I wrote the below reply to this blog post by Rick Warden, but I’m also making it available here in case anyone who missed it wants to chime in. We’re hoping to get Rick on the Fundamentally Flawed podcast soon.
Hello, this is Jim who emailed you earlier today following on from Alex Botten’s invitation for you to talk about this on our podcast.
This is an extremely long argument which makes some interesting points, but for fear of being overly simplistic, I have to ask what it has to do with proving the existence of a specific God from a specific religion.
It is perfectly true to say, for example, that the high entropy state of the universe infers that, at some point in the past, every-thing was highly ordered. Indeed the coming into being of the first fundamental particles which later coalesced into dust and gas, galaxies, planets and eventually DNA and RNA, remains one of the great unanswered questions in all of science.
Postulating a designer, or an instigating force of some kind, at this point, is a perfectly valid position to take. But that does not mean you are free to immediately suppose that the nature and character of that instigating force is a specific god of a specific religion. In fact, if anything, it undermines the idea of us having any understanding whatsoever of the nature and character of that designer — least of all that such things are explored with any degree of accuracy, in the musings of an ancient, tribal people who authored the allegedly holy documents at the foundation of monotheism.
I am constantly amazed as to the lengths religious people will go to, to understand the scientific position on a range of topics, only to abandon what they have learned completely, when the evidence begins to point to something far more interesting than the God from their religion of choice. It really is classic God of the gaps stuff to insist, on one hand, that “The foundation of cohesive logic appears to have been undermined by quantum physics.” and on the other insist that this somehow constitutes proof of the existence of the deity to which you happen to have a predisposition towards believing in.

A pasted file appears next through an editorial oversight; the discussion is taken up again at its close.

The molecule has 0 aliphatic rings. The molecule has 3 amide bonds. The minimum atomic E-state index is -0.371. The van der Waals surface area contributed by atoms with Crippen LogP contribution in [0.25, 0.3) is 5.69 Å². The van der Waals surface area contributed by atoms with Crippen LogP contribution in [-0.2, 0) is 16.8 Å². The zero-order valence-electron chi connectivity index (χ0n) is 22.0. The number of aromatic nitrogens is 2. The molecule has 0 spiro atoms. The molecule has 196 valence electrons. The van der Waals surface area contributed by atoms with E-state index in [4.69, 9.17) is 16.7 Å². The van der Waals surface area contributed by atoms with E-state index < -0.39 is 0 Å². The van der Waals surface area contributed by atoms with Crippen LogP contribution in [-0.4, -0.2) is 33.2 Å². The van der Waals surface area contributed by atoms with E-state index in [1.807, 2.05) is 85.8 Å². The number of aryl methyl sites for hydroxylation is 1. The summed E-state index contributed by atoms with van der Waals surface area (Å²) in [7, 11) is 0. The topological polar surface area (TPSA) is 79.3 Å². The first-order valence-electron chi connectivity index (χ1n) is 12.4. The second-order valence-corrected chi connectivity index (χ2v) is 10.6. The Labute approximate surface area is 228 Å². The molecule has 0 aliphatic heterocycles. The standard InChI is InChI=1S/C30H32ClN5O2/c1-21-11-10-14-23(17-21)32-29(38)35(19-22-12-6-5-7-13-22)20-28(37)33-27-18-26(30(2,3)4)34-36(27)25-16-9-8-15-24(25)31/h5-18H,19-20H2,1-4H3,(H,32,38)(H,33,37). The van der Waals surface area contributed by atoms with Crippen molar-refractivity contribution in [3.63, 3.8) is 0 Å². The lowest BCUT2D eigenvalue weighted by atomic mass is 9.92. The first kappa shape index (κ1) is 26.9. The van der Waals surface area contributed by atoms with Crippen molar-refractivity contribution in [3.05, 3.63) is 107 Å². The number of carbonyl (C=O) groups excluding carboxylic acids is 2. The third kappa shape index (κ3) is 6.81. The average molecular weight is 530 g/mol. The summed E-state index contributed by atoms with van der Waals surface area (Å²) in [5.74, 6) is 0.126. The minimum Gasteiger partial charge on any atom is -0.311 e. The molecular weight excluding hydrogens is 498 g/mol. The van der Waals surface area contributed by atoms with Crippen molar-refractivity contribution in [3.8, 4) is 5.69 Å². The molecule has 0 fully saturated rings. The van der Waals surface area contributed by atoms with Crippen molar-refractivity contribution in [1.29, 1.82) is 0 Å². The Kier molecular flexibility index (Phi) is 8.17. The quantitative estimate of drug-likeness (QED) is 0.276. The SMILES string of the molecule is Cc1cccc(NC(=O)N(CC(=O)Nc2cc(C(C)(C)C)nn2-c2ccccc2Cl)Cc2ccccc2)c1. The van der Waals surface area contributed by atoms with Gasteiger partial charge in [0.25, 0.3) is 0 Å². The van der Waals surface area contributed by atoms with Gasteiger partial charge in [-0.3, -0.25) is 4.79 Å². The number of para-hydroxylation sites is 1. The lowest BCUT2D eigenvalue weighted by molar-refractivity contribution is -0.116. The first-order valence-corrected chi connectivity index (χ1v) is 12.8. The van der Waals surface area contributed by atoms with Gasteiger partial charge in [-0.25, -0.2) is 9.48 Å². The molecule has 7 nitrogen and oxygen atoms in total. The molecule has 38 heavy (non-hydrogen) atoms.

You undo your own argument in this way, because it highlights your greater commitment to theistic chewing gum, than the nouvelle cuisine of evidence against all forms of inductive assumption.
For instance, what possible justification can there be to say that simply because one understands Pauli’s exclusion principle, rumours of a desert dwelling preacher immediately become true? How, in other words, do you get from a position where you accept the scientific evidence of, say, cosmological evolution, but refuse to see that the very deductive process which gave us that knowledge to begin with, also tells us there is something far more profound happening, than we can hope to understand in one lifetime.
If you’re offended by having what you actually believe read back to you, consider the offence we take at being told the only way to be a moral person is to believe in such things without question.
I also understand that you believe the ability of the atheist to behave morally, despite their non-belief in Yahweh, constitutes proof that — even in their denial of his existence — they prove His ability to exert influence upon even the hardest of hearts. But you misrepresent us in this way so as to cover over the fact you haven’t even begun to approach a proof of your basic truth-claim — and it stands out like a sore thumb.